On 25 May 2024, the UK prime minister Rishi Sunak declared that the nation’s general election would take place on 4 July 2024, officially starting a pre-election period preventing central and local government from making any announcements about government initiatives.

A number of pensions reforms were, however, expected to be finalised this summer, had the election not been called – one being the defined benefit (DB) funding code, which was expected to be laid in parliament in June in order to give the necessary 40 days for the code to come into force on 22 September.

However, with the general election being called for 4 July, there is now not enough time for the code to be effective for the September date.

According to Matthew Arends, head of UK retirement policy at Aon, those schemes with valuations of 22 September will be mostly affected as they will have to start their valuations without having sight of the final parliamentary approved funding code, which he said is “not an ideal situation”.

However, he said that those schemes will have sight of the funding code at the same time as parliament does, so “they will know the intent and equally have 15 months to complete the evaluation”.

He said: “In the grand scheme of things, this is probably not going to change their process for the valuation overly much.”

However, Arends pointed out that it is not just the funding code the industry is waiting for, as the statement of strategy that The Pensions Regulator (TPR) is consulting on is still not published and neither is the guidance on the covenant assessment that forms part of the valuation process.

“Before the election was announced, it was expected that the funding code would be laid before parliament about now, and then the consultation on the new covenant guidance would follow after that. At some stage the final version of the statement of strategy was going to be released,” Arends said.

“I would hope now we will get all three of those things at the same time so that the schemes have the most time available to understand it all while they’re going through their evaluation processes,” he added.

More attention needed

But could the direction of travel for the funding code change if there is a change in government?

Arends pointed out that the Work and Pensions Committee, chaired by Labour mwmbwe of parliament (MP) Stephen Timms, has previously asked for a pause in the funding regime and asked for more attention to be given to open schemes.

He said: “There is a possibility that a Labour government if there is one, does put a pause on the implementation of the funding code while it works through those kinds of topics.

“My own view is that’s unlikely. My view is that these things are far enough progressed that the next government, whoever it is, just proceed with it in its current form.”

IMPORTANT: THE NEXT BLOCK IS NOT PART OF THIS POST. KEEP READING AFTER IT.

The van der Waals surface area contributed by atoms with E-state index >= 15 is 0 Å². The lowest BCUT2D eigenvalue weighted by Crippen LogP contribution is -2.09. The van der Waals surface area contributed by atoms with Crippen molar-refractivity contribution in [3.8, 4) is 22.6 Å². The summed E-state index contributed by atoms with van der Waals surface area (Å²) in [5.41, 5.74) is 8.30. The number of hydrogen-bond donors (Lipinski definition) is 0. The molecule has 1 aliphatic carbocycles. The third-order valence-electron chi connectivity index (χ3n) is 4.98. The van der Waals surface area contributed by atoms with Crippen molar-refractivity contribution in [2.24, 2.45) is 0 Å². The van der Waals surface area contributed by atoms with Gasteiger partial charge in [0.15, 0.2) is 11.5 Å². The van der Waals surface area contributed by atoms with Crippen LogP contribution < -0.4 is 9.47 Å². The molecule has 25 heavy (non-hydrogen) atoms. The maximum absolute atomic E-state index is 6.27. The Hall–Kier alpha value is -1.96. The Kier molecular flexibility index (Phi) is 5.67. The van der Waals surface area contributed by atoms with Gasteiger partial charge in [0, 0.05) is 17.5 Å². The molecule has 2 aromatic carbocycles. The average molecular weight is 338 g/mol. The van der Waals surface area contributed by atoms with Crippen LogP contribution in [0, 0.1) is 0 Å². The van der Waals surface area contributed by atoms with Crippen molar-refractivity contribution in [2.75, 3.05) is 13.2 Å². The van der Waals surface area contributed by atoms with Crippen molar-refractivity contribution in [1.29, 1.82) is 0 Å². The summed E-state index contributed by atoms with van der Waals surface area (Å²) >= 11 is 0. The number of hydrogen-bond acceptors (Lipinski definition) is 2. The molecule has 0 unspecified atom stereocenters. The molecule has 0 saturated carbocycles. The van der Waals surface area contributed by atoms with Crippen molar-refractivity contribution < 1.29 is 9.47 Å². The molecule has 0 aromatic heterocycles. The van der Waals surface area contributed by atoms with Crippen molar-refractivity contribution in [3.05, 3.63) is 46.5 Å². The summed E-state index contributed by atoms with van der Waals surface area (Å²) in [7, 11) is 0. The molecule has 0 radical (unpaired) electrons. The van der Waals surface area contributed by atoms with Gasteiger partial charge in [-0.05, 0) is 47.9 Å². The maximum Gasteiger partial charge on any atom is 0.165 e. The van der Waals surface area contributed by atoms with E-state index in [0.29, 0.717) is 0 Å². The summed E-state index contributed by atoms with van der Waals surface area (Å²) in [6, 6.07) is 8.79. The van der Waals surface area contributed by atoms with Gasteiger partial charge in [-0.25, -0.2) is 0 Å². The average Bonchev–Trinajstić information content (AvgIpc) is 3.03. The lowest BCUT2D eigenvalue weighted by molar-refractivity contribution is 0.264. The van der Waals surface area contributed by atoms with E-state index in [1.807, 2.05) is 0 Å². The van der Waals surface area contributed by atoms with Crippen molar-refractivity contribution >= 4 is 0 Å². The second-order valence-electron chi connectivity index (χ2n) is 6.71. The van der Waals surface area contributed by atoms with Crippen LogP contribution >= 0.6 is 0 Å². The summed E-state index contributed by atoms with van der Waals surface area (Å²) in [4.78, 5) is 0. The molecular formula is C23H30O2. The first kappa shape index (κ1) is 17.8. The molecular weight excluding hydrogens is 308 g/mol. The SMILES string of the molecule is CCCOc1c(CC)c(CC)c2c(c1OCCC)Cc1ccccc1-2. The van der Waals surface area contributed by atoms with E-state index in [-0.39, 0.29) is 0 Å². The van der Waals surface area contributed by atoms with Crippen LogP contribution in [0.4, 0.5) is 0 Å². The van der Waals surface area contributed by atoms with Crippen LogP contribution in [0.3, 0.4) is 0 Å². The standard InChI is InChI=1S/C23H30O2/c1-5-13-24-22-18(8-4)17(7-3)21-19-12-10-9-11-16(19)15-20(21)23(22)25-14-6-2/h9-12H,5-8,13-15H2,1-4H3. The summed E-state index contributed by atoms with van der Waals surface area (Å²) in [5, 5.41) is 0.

Colin Richardson, client director at Zedra, said one thing a new government could consider is changing the definition of significant maturity, which “could change quite a bit”. He said there might also be changes in how expenses are treated, but these are no big changes.

However, he said one issue could be if the new government decided that the funding code was not supporting the Mansion House agenda because the funding code implies that investors have to move towards a low risk investment strategy. This could change the funding code “substantially”.

But Richardson hopes the government will focus on defined contribution (DC) schemes when it comes to the growth agenda.

Laura McLaren, head of DB actuarial consulting at Hymans Robertson, said it will be “unhelpful” for trustees to have to rely on the regulations and draft guidance that was consulted on at the end of 2022.

“That would leave some important gaps. For example, we still don’t have the precise definition of ‘significant maturity’, the critical point by which schemes need to reach a low-dependency position. Nor do we have the final ‘Fast Track’ parameters,” she noted.

“The Regulator is also still to publish the response to its consultation on the statement of strategy – that new compliance will be the biggest change for schemes to factor into their valuation processes,” she added.

She said all the outstanding guidance is “crucial” to how the regulations will apply in practice and schemes with the earliest in-scope valuations really need the final details to be confirmed.

She acknowledged that most schemes won’t have to make major strategy changes, but urged that any more delays caused by a change in government risk stifling decision making and leaving them in an unhelpful ‘limbo’.

She explained: “For those more focussed on endgame planning, or getting ready for insurance, the regulatory uncertainty is a distraction. And any additional cost associated with needing to digest changes and comply in a compressed timescale will inevitably be unwelcome.

“We’d urge the Regulator to do what it can to publish the information schemes need to meaningfully prepare sooner rather than later.”

Tim Middleton, director of policy and external affairs at Pensions Management Institute, pointed out that Labour, which according to reports is the “likely election winner” went into this election campaign without an official pensions spokesperson.

He said: “It is unclear how this problem is likely to be resolved, but swift action on the part of the incoming government will be essential.”

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